I have absolutely no idea what process engineering is. But from now on whenever hear that word I'm going to think of this. And so should you.
Last week I issued a challenge to design a book lamp like boutique ones made by Typewriter Boneyard but for a fraction of the cost. Lo and behold, user Richard made a beauty. Using three used books and light fitting parts found at a DIY store, he built this model with two hours of spare time and less than £15. A tip of the hat to you sir for putting together such
RO&AD, an architectural firm whose name sounds very much like a quote from an intoxicated Chris Farley, recently designed The Trench Bridge. A pedestrian foot path designed to make us rethink the way we look at bridges, this one crosses the moat in front of Fort de Roovere in Halsteren. A neat concept, but one that would only be applicable on a small scale to bodies of water that stay at a constant depth.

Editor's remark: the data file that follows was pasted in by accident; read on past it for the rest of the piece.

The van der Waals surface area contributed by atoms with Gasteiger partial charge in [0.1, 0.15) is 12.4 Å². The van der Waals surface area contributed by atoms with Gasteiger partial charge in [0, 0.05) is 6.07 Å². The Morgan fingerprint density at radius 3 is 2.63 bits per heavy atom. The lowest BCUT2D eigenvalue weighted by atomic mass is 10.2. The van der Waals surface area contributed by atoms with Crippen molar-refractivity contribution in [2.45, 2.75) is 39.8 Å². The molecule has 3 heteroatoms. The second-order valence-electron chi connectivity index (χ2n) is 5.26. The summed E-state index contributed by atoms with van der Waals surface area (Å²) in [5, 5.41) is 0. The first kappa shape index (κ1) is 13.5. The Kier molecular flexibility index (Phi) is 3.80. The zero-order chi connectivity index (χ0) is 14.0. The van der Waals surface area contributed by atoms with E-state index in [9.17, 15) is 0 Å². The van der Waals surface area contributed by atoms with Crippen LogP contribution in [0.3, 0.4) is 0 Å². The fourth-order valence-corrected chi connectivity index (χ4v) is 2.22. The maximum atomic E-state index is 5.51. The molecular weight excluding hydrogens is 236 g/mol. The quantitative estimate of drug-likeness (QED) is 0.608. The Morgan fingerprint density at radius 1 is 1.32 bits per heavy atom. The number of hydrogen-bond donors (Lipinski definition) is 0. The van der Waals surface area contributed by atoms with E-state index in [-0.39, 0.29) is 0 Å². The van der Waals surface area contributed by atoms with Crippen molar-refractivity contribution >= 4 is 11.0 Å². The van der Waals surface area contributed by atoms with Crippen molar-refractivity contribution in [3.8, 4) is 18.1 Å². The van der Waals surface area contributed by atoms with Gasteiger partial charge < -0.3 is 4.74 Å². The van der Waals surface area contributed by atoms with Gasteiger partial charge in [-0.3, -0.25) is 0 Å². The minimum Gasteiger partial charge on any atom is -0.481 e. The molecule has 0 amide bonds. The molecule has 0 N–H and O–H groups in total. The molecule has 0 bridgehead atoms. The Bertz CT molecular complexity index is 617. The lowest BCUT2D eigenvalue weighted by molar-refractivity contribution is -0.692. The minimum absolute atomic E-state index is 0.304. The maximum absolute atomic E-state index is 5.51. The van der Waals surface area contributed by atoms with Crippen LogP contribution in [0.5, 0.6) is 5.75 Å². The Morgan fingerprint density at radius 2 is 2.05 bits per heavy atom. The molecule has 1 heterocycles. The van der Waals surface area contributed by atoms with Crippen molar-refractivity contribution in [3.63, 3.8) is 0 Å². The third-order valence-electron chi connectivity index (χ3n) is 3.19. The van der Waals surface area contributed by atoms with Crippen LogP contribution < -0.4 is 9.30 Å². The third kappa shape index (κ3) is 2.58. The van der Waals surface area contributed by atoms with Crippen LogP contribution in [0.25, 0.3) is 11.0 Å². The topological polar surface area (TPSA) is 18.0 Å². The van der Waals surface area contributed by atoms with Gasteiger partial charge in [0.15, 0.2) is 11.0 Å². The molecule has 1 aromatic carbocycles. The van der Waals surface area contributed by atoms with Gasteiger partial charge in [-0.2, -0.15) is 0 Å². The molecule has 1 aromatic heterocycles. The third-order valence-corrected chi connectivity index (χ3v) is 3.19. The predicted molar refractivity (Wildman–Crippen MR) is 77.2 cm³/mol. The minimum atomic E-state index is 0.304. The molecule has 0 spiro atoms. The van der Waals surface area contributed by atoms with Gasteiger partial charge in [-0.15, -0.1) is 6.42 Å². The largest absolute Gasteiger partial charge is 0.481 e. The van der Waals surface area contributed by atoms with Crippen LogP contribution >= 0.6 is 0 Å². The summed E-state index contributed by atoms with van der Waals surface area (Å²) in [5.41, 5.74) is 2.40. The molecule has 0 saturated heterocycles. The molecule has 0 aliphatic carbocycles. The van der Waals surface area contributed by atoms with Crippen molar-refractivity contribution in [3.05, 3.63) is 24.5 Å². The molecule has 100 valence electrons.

UK not-for-profit Eggs for Soldiers built a life-size tank out of 5,000 cartons to help raise awareness for its upcoming March Fourth Help for Heroes Campaign.
From the submitter:
Bagger broke? There, I fixed it. This leaf scoop solves the problem with leaves piling up in front of the mower deck and pushes the bulk to the curb. Though it will shove your leaves to the curb, you don't want to use this on a busy road because you will certainly get a few strange looks.
Boutique lamp makers Typewriter Boneyard recently released the Book Lamp, a hardcover book with a built-in switch and bulb. But here's the thing: it costs $140. I have a feeling you wonderful fixers can put together a book lamp that looks just as good for a fraction of the price. Think you got what it takes?
And seeing how this it There, I Fixed It, points will also be given to most kludged-together design. LET'S DO THIS